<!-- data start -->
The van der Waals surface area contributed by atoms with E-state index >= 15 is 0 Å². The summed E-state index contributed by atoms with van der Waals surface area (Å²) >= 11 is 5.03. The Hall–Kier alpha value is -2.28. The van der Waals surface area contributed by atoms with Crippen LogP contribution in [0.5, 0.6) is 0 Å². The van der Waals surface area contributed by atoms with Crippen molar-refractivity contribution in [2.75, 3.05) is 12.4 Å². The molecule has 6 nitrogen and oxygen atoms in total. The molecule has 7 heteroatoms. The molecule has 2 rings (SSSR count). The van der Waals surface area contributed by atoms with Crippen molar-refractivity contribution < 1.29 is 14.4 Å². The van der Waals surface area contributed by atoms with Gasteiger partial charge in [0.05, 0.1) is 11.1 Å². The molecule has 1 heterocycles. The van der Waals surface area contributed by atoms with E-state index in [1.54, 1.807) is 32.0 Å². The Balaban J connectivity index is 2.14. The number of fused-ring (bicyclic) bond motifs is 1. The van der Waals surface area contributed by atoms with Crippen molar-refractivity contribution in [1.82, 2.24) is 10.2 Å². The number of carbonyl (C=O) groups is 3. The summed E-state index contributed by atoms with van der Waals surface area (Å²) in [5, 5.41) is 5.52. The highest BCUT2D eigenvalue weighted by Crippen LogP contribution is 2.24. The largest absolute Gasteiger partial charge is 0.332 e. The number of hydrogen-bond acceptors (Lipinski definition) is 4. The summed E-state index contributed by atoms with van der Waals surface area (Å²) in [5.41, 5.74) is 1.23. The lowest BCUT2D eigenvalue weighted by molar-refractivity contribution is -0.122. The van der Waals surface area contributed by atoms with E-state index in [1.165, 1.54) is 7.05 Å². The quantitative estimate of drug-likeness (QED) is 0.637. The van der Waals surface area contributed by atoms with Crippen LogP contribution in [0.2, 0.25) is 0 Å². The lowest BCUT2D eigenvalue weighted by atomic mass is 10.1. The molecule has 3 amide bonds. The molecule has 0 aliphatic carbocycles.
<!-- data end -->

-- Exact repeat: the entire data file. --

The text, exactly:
The van der Waals surface area contributed by atoms with E-state index >= 15 is 0 Å². The summed E-state index contributed by atoms with van der Waals surface area (Å²) >= 11 is 5.03. The Hall–Kier alpha value is -2.28. The van der Waals surface area contributed by atoms with Crippen LogP contribution in [0.5, 0.6) is 0 Å². The van der Waals surface area contributed by atoms with Crippen molar-refractivity contribution in [2.75, 3.05) is 12.4 Å². The molecule has 6 nitrogen and oxygen atoms in total. The molecule has 7 heteroatoms. The molecule has 2 rings (SSSR count). The van der Waals surface area contributed by atoms with Crippen molar-refractivity contribution < 1.29 is 14.4 Å². The van der Waals surface area contributed by atoms with Gasteiger partial charge in [0.05, 0.1) is 11.1 Å². The molecule has 1 heterocycles. The van der Waals surface area contributed by atoms with E-state index in [1.54, 1.807) is 32.0 Å². The Balaban J connectivity index is 2.14. The number of fused-ring (bicyclic) bond motifs is 1. The van der Waals surface area contributed by atoms with Crippen molar-refractivity contribution in [1.82, 2.24) is 10.2 Å². The number of carbonyl (C=O) groups is 3. The summed E-state index contributed by atoms with van der Waals surface area (Å²) in [5, 5.41) is 5.52. The highest BCUT2D eigenvalue weighted by Crippen LogP contribution is 2.24. The largest absolute Gasteiger partial charge is 0.332 e. The number of hydrogen-bond acceptors (Lipinski definition) is 4. The summed E-state index contributed by atoms with van der Waals surface area (Å²) in [5.41, 5.74) is 1.23. The lowest BCUT2D eigenvalue weighted by molar-refractivity contribution is -0.122. The van der Waals surface area contributed by atoms with E-state index in [1.165, 1.54) is 7.05 Å². The quantitative estimate of drug-likeness (QED) is 0.637. The van der Waals surface area contributed by atoms with Crippen LogP contribution in [0.2, 0.25) is 0 Å². The lowest BCUT2D eigenvalue weighted by atomic mass is 10.1. The molecule has 3 amide bonds. The molecule has 0 aliphatic carbocycles.